WET, WET, WET !!!
|The Start Line of Tarawera Ultramarathon 2016|
After finishing the Spartathlon end of last September, I decided to permanently remove some of my toenails which have been giving me problems most of the time during races. It was a difficult period for me after the painful surgery. I was limping a lot when I was supposed to work and treat patients at work.
At the beginning of December, I started training again but an unusual amount of rainfall in the area where we are living had flooded most of the trails and places where I used to run, and this has forced me to train on the treadmill instead!
Of course, when I registered to run the Tarawera 100, I had known that the chances for me to get a decent training were slim. The period leading up to the race happened to be in the middle of the British winter, and I knew that a proper training for an ultramarathon was not going to be an easy mission to be accomplished.
Nevertheless, the idea of escaping the winter’s misery by visiting a country of warmth in the Southern Hemisphere was so appealing and attractive that we decided to create another of our crazy adventure in the Kiwiland. And while we are there, I thought, why not run a 100km race as well? Kill two birds with one stone – that will be nice!!
Actually, New Zealand has appealed to me for a long time and a few years back, we have even attended exhibitions to help professionals like us to migrate and work there. The promises of a good standard of life and attractive professional offers were really tempting. However, due to its distance from Europe (taking my aging parents’ interests into consideration), we decided to stay on in the UK instead.
With this recent journey to the country, I finally fulfilled my dream to explore and get to know most of the vast areas of wilderness of the South Island by driving and living in a nice campervan for almost 2 weeks.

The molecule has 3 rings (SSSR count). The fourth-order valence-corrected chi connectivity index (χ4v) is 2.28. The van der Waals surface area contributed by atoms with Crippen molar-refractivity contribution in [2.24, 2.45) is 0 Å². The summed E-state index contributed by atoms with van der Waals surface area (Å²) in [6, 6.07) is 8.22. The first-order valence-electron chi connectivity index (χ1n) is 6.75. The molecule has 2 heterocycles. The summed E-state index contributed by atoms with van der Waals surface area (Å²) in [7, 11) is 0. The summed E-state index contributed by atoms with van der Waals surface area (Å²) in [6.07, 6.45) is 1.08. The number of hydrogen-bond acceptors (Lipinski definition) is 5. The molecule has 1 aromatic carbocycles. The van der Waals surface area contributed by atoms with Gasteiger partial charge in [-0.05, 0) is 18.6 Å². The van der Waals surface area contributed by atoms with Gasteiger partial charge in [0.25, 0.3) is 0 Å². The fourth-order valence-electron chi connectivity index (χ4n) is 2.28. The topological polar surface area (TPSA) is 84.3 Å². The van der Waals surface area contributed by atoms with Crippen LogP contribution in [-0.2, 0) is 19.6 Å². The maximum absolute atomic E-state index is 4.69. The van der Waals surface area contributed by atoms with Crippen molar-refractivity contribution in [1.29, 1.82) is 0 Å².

|Us and our luxurious campervan|
Unfortunately, our first 4 days in the South-West of the country were a total misery!! Coming from England, we are very familiar with RAIN but the Kiwi rain is a different story altogether. The rain was torrential and most bizzarely, CONTINUOUS. We have both never experienced rainfall that can go on for 24 hours with only a 20-minutes' gap in between!!
This treacherous weather has prevented me from exploring most of the mountains and paths that I was planning to run through. It was so frustrating to be at such beautiful places and trapped in a campervan. We could not fully appreciate the beauty of the views around us as most iconic sights were covered in thick clouds. Many trails and treks were also closed to visitors due to the rain and our attempts to visit some of the glaciers were unsuccessful.
In all that misery and frustration, I was almost determined to get a flight to the nearby Fiji Islands!! Miraculously, on the 5th day of our campervan adventure, the weather condition suddenly changed for the better and we (finally!!) had the opportunity to spend 10 gorgeous sunny days in some of the most amazing parts of the country.
I managed to run and climb most of the scenic places (the highlight being the famous Routeburn Track), and spend some unforgettable moments of rest and relaxation with my wife, most of time camped in the middle of nowhere, surrounded only by gigantic mountains and turquoise lakes. All these contributed to make me feel better and lift my spirits, and I found myself looking forward to the race.